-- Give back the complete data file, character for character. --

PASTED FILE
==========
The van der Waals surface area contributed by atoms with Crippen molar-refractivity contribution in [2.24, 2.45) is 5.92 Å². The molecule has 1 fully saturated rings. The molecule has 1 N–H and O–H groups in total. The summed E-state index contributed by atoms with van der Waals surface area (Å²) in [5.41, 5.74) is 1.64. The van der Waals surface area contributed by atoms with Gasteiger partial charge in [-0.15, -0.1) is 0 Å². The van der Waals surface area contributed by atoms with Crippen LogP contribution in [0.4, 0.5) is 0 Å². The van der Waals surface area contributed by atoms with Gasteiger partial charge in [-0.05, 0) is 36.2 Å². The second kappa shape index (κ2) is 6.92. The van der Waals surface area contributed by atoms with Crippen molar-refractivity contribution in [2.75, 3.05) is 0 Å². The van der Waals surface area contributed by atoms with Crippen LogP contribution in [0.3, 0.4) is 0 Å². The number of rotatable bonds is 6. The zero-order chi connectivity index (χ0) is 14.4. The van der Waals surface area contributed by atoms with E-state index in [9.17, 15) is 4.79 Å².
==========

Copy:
The van der Waals surface area contributed by atoms with Crippen molar-refractivity contribution in [2.24, 2.45) is 5.92 Å². The molecule has 1 fully saturated rings. The molecule has 1 N–H and O–H groups in total. The summed E-state index contributed by atoms with van der Waals surface area (Å²) in [5.41, 5.74) is 1.64. The van der Waals surface area contributed by atoms with Gasteiger partial charge in [-0.15, -0.1) is 0 Å². The van der Waals surface area contributed by atoms with Crippen LogP contribution in [0.4, 0.5) is 0 Å². The van der Waals surface area contributed by atoms with Gasteiger partial charge in [-0.05, 0) is 36.2 Å². The second kappa shape index (κ2) is 6.92. The van der Waals surface area contributed by atoms with Crippen molar-refractivity contribution in [2.75, 3.05) is 0 Å². The van der Waals surface area contributed by atoms with Crippen LogP contribution in [0.3, 0.4) is 0 Å². The number of rotatable bonds is 6. The zero-order chi connectivity index (χ0) is 14.4. The van der Waals surface area contributed by atoms with E-state index in [9.17, 15) is 4.79 Å².